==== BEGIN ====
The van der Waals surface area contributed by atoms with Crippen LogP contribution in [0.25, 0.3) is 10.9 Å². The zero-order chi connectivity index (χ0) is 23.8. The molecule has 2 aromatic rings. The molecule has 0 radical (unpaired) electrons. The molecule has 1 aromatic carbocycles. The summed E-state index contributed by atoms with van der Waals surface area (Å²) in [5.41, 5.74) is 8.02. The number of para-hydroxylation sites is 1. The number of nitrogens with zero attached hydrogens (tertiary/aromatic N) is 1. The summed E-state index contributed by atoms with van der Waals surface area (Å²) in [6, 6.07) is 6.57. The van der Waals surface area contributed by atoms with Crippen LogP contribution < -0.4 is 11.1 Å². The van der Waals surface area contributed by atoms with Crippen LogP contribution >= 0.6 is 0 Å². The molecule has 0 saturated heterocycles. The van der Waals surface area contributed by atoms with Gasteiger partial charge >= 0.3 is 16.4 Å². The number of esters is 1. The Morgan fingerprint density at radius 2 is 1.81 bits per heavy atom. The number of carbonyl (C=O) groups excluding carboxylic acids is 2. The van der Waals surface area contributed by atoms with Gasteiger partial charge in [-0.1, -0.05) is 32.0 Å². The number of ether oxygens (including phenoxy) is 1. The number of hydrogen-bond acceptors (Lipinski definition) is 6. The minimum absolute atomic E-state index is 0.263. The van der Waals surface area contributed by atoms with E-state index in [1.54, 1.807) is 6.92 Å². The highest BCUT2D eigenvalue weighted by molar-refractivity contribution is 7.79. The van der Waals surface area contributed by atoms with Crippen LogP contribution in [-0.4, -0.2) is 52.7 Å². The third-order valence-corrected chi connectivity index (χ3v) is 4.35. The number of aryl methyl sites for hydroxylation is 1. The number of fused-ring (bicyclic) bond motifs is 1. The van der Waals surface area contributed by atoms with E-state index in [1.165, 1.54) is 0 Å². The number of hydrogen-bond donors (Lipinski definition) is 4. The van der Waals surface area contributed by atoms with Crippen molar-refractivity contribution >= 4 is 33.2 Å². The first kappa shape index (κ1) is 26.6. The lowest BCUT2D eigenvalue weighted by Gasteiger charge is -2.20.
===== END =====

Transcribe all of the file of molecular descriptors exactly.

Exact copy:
The van der Waals surface area contributed by atoms with Crippen LogP contribution in [0.25, 0.3) is 10.9 Å². The zero-order chi connectivity index (χ0) is 23.8. The molecule has 2 aromatic rings. The molecule has 0 radical (unpaired) electrons. The molecule has 1 aromatic carbocycles. The summed E-state index contributed by atoms with van der Waals surface area (Å²) in [5.41, 5.74) is 8.02. The number of para-hydroxylation sites is 1. The number of nitrogens with zero attached hydrogens (tertiary/aromatic N) is 1. The summed E-state index contributed by atoms with van der Waals surface area (Å²) in [6, 6.07) is 6.57. The van der Waals surface area contributed by atoms with Crippen LogP contribution < -0.4 is 11.1 Å². The van der Waals surface area contributed by atoms with Crippen LogP contribution >= 0.6 is 0 Å². The molecule has 0 saturated heterocycles. The van der Waals surface area contributed by atoms with Gasteiger partial charge >= 0.3 is 16.4 Å². The number of esters is 1. The Morgan fingerprint density at radius 2 is 1.81 bits per heavy atom. The number of carbonyl (C=O) groups excluding carboxylic acids is 2. The van der Waals surface area contributed by atoms with Gasteiger partial charge in [-0.1, -0.05) is 32.0 Å². The number of ether oxygens (including phenoxy) is 1. The number of hydrogen-bond acceptors (Lipinski definition) is 6. The minimum absolute atomic E-state index is 0.263. The van der Waals surface area contributed by atoms with E-state index in [1.54, 1.807) is 6.92 Å². The highest BCUT2D eigenvalue weighted by molar-refractivity contribution is 7.79. The van der Waals surface area contributed by atoms with Crippen LogP contribution in [-0.4, -0.2) is 52.7 Å². The third-order valence-corrected chi connectivity index (χ3v) is 4.35. The number of aryl methyl sites for hydroxylation is 1. The number of fused-ring (bicyclic) bond motifs is 1. The van der Waals surface area contributed by atoms with E-state index in [1.165, 1.54) is 0 Å². The number of hydrogen-bond donors (Lipinski definition) is 4. The van der Waals surface area contributed by atoms with Crippen molar-refractivity contribution >= 4 is 33.2 Å². The first kappa shape index (κ1) is 26.6. The lowest BCUT2D eigenvalue weighted by Gasteiger charge is -2.20.